Photograph by Carlie Statsky
Balancing act: Masako offers up the right mix of quality ingredients and customer satisfaction.
Masako beats the odds
By Selene Latigo
Every town has those seemingly cursed restaurant locations that have a turnover rate quicker than the seasons. A delicate balance of dedication, good management, money and, of course, food quality is required to even attempt to reverse the momentum of doom at these fated establishments. I'm never surprised to see a new county notice posted on the corner of Soquel and Ocean and honestly, I kind of assumed the same fate at Bay and Mission. However, the pride and perseverance of Masako seems to have tipped the scales in this case, hopefully to sustain the level of quality we encountered last Saturday night.
We chose a plush, semi-enclosed booth from the diverse seating options, ranging from sleek tables under modern lighting, direct and action-packed up at the sushi bar, or intimate and soft as ours was. I'm generally one to linger for as long as possible over meals, especially with courses of sushi, however we were ambitiously trying to make a movie downtown and dropped this tidbit to our friendly server. Throughout our dinner, she consistently put forth every effort to expedite the process without making it seem rushed as well as being genuinely pleasant.
We did our part too, by being decisive and efficient with our menu browsing, often a difficult task for my detail oriented weighing of options. Success, mostly due to Dave's hunger and a smoothly navigable menu, had our order streamlined. The sake list offered over a dozen chilled varieties, including our bottle of unfiltered ShoChiKubai ($9) made at Takara Sake in Berkeley. Although we've sampled cleaner, more complex examples of this type, the sake still had the creamy melon element that we love.
A blessing in disguise, my mom's preference for "cooked fish" was an opportunity to diversify our typical order. Her Masako's Combo came with miso, salad, rice and a choice of two out of nine specialties. The miso arrived first and was hot, blooming and kissed with a sprinkling of tofu cubes and seaweed but a bit diluted in flavor. While Dave and my mom sipped soup heartily, I chewed up my Ocean Salad ($5.25) that was balanced with sesame and hot pepper, enhancing the toothy strips of glistening seaweed.
Next came the large compart-mentalized box holding a moist scoop of rice, a typical crisp iceberg salad with cabbage, carrots and a creamy, mayo-based dressing. The salmon teriyaki was cooked perfectly with dark grill evidence and an even, sparse hand with the not-too-sweet teriyaki glaze. Also flawless was the vegetable tempura, a varied mix of carrot, sweet potato, broccoli and onion coated in a shell of batter that shattered audibly with every bite. The vital key to enjoying tempura while hot and fresh was no problem for the three of us.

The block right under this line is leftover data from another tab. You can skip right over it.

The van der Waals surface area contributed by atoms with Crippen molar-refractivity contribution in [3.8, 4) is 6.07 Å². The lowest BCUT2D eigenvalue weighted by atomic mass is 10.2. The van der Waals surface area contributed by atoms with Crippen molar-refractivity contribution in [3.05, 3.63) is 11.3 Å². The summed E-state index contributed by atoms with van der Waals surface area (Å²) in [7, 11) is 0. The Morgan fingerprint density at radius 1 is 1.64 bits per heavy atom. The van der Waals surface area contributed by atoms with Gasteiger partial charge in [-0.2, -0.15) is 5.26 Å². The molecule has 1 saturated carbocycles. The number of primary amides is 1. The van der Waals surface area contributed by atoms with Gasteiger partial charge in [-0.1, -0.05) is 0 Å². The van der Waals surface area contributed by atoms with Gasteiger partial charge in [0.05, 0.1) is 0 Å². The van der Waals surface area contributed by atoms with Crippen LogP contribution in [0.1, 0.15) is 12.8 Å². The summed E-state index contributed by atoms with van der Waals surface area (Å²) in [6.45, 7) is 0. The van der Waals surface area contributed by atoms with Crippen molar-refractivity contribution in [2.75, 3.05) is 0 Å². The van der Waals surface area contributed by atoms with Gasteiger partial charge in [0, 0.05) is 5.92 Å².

Our sushi arrived on a large wooden boat with fluffy wasabi and pickled ginger that was not the usual artificial neon pink and seemed spicier and true to its natural form. Our three nigiri selections all showed attention to detail and knife technique and were at their ideal freshness but the rice was somewhat bland and on the dry side. The hamachi ($5.50) was buttery and almost melted in one bite while the hirame (seasonal price), a toothier fish by nature, was aptly sliced thin and paired with shiso, creating a clean, elementally oceanic flavor. The unagi ($4.75) was tender and thick without an overly cloying sauce and an earthy finish from the grilled skin.
Two rolls were exactly enough for us all to feel satiated and complete. The Dynamite ($5.75) was a play on a spicy tuna roll with peppery radish sprouts (more would have been even better) and cooling cucumber. The masa maki ($5.25) featured strips of tempura yam, bits of bright lemon, and avocado. The touch of mayonnaise, along with the rich avocado and savory fried crunch of tempura was countered by the sweet yam and tangy lemon for a brilliant balance.
With just minutes before our time deadline, we snuck in a dessert request for tempura green tea ice cream ($4). One golden scoop set in a martini glass arrived for a beautiful ending. The outer crunchy layer gave way to a protective, tender blanket of cake and a core of very hard, cold green tea ice cream that soaked in appealingly the more it softened up. We dashed out the door, so appreciative to have had such a great dinner at Masako instead of a hurried pre-movie gut buster of burritos.
Address: 1520 Mission St., Santa Cruz
Hours: 11:30am-2:30pm, 5-9:30pm Mon-Thu; 11:30am-2:30pm, 5-10pm Fri-Sat
Price Range: $4-$19.
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